The first production filmed entirely in Greenland, with dialogue spoken in the Inuit language of that part of the world, “Heart of Light” is an intriguing, at times baffling, quite unique blend of social realism and folklore. Given tremendous distinction by the dynamic widescreen lensing and framing of a vast, icy landscape, and accompanied by a delicately apt score, pic deserves to be seen at festivals in the coming months and to be snapped up by quality Eurotube programmers looking for something out of the ordinary.
This $ 3 million production contains initially disconcerting elements for the unsuspecting viewer not attuned to the culture so lovingly depicted here. The abrupt switches between a sometimes brutal reality and an exotic mysticism provide plenty of challenges, but comparisons can perhaps be made with the classical school of Japanese cinema, in which ghosts visit the real world in order to instruct mortals how to behave.
Pic opens with B&W footage depicting the formal ceremony in 1947 when Greenland became part of Denmark. The Danish king, Christian X, hands over a ceremonial rifle to Niisi Lynge, the Greenlander who organized the event. Fifty years later, Niisi’s son, Rasmus (Rasmus Lyberth) keeps the weapon proudly displayed in his apartment. But it’s clear that his father’s dream of dragging Greenland into the modern age has turned into a nightmare. The natives live marginalized lives in a world run by Danes, and many of them, including Rasmus himself, have become hopeless alcoholics.
Though married to the forceful Marie (Vivi Nielsen), Rasmus frequently gets into trouble because of his drinking, and he even ruins the coming-of-age birthday party of his younger son, Simon (Kenneth Petersen). Following in his father’s drunken footsteps, Simon’s older brother, Niisi (Knud Petersen), loses control, takes a gun and kills two people, including Simon’s girlfriend, before shooting himself.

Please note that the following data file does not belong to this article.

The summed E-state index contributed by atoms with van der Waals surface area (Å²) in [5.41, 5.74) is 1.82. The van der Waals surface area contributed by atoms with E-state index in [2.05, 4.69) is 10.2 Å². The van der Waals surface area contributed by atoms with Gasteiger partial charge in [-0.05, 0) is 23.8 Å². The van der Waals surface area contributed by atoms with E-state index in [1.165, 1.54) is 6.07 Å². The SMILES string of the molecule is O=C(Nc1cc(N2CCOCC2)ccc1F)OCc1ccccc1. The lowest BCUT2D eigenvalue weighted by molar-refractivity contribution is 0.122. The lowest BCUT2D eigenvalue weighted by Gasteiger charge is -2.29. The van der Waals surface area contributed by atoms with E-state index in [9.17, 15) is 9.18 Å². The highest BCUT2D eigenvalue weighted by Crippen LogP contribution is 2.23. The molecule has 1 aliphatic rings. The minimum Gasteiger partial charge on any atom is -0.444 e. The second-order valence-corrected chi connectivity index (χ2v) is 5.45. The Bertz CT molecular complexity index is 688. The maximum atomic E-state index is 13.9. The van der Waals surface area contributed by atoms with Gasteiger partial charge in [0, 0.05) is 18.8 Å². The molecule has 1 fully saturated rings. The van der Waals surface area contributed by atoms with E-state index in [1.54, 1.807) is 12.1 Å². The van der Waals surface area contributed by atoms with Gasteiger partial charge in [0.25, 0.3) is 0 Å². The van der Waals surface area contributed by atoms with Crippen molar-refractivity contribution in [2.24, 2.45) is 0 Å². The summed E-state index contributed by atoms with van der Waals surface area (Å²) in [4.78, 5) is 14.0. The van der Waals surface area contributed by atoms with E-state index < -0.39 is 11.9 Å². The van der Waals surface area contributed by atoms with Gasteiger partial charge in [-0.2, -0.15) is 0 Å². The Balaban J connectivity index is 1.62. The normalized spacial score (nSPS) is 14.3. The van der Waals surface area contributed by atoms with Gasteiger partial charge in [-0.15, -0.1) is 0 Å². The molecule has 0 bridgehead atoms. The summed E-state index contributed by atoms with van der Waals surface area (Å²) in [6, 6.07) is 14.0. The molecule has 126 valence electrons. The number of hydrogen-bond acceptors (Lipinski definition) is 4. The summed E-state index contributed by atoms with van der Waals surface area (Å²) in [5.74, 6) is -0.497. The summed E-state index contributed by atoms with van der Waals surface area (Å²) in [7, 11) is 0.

After a period of violent grief, Rasmus decides to redeem himself and his family by undertaking a dangerous hunting tripinto the interior. With a team of unruly huskies and a broken-down sled, he sets forth into the frozen landscape.
Until this point the film has been brutally realistic. But as Gronlykke follows his protagonist on his foolhardy, epic quest, the film gradually shifts gears. First comes a curious scene involving a pair of sophisticated young female environmentalists from Denmark who sneer at Rasmus with his poor equipment and second-rate clothes; scene is played for sharp, bitter satire. Then a chopper lands in the wilderness and its pilot tries, unsuccessfully, to persuade Rasmus to return home.
Next, Rasmus stumbles upon an elderly, long-haired hermit, a “Qivittoq” (Anda Kristiansen), who takes the traveler into a mystical world where he can be reunited with his father and discover the secret message linked to the rifle the king presented the old man years ago.
Gronlykke doesn’t follow the normal narrative rules with this intriguing saga of redemption and self-examination, but “Heart of Light” manages to fascinate on several levels.
Natural performances from the native Greenlanders help anchor the film, while the amazing landscapes provide a rich backdrop for this lushly photographed odyssey. Technically, the film leaves nothing to be desired.